The staggered sections of short boxed braids give you the freedom to let them fall naturally or in a purposeful pattern. The further apart you braid your hair, the fewer braids you will style. They can fall wide enough to create separation or close together for an illusion of mini twin braids.
When your hair is a mix of short and long synthetic braids, there’s no limit to where you can elevate the style. Take the individual smaller braids and cluster them together into jumbo chunks on top of the head.
Thick and Thin Braids
Work with what you’ve got, whether your hair is long enough on its own or with synthetic extensions. Create as many braids as possible, no matter what size they are, and let them curl at the ends. Braid from the center outwards for an appealing middle part. To add subtle curls to the end of your hair, wrap it around hair curlers and dunk the ends into a small cup of hot water. When you release your edges from the curlers, you’ll be set and ready to go.
Blond Highlight Braids
One of the main appeals for synthetic hair is the bold colors you can choose. Step out of your comfort zone with a platinum blond that creates a dynamic contrast against your natural locks. Add a cuff to the roots before you start your braids for extra oomph. Braid as many plaits as possible to create volume.
These braids may be inspired by the 1970s, but this type of skullet haircut is the newest trend with the way they’re being worn. From the front, it looks like he has a minimalist buzz cut. It’s not until you see the back that you’ll notice his glossy braids erupting in a lush half-mohawk. This effortless, surprising look has a ton of attitude.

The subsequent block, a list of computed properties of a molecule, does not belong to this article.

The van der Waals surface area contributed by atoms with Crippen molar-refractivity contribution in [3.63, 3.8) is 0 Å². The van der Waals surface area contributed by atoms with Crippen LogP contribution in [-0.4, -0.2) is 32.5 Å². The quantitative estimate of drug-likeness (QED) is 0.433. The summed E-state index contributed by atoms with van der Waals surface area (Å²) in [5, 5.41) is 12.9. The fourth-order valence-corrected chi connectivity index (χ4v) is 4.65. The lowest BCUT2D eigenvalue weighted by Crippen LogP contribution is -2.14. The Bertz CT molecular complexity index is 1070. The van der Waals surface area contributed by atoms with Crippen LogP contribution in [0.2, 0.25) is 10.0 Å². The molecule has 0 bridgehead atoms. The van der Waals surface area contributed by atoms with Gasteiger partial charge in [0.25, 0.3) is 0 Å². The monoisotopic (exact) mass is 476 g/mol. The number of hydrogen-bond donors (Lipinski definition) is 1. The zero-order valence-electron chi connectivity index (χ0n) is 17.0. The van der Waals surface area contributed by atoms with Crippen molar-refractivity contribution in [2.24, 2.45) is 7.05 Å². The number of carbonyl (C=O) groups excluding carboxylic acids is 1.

Skinny braids create a refined look that’s free to be swept up into a ponytail or to flow at your shoulders. Cap off the edges with a highlighted color like natural brown or copper.
Styling braids that go past your shoulders or even your waist can be a challenge to keep them under control. Keep half up and half down by wrapping them in a loose man bun around the back of your neck. Add some rare highlights in the synthetic hair to break up the black locks.
Short Braids with Shaved Sides
Box braids automatically create square or triangle sections around your head. Instead of shaving your head, create a thin line around your head. It’s a neat trick to make it look like you’re exuding more braids than you are.
Make your short braids stand out from a crowd with some cool blond dreadlocks. They’re perfect for adding texture as well as variety.
Do braids damage hair?
Box braids and knotless box braids are a protective hairstyle because they shield your natural hair from daily wear, tear and do not require chemicals or heats to set. This style will only cause damage if your hair is improperly braided or if the braids create too much pressure on the scalp. If your hair is too tight or painful, remove them to prevent follicle damage.
How to stop braids itching?
To stop mild itching, use a scalp tonic. Check your preferred brand for anti-itching products with healing ingredients such as aloe vera and tea tree oil. If consistent itching persists, you might be allergic to synthetic hair. If your hair is already in braids, mix one-part apple cider vinegar or white vinegar to three-parts warm water into a spray bottle, spritz your scalp, and lightly massage. To remove the artificial coating before braiding, soak it in this mixture for 15 minutes and then air dry.
Do I need to oil my scalp regularly?
Oiling your scalp should be a part of your morning routine to keep your hair healthy and hydrated. However, you don’t want to go overboard with too many products to clog your pores and build-up grease. It’s recommended you lightly use moisturizer or conditioning treatment at least once every day.
How do you sleep in braids without ruining them?
To sleep in braids, wrap your head with a bandanna, do-rag, or scarf. If your braids are longer, tie them in a ponytail with an elastic band, and then wrap them in a head covering. Silk and satin fabrics are best because the smooth texture will prevent frizzing and keep your edges fresh. If you switch positions while sleeping, the ponytail and bandanna protect the braids from tangling or weakening.
Now you know all about box braids, and you’ve seen 33 different ways that this styling technique can be worn; the only thing that remains is to figure out which version is right for you!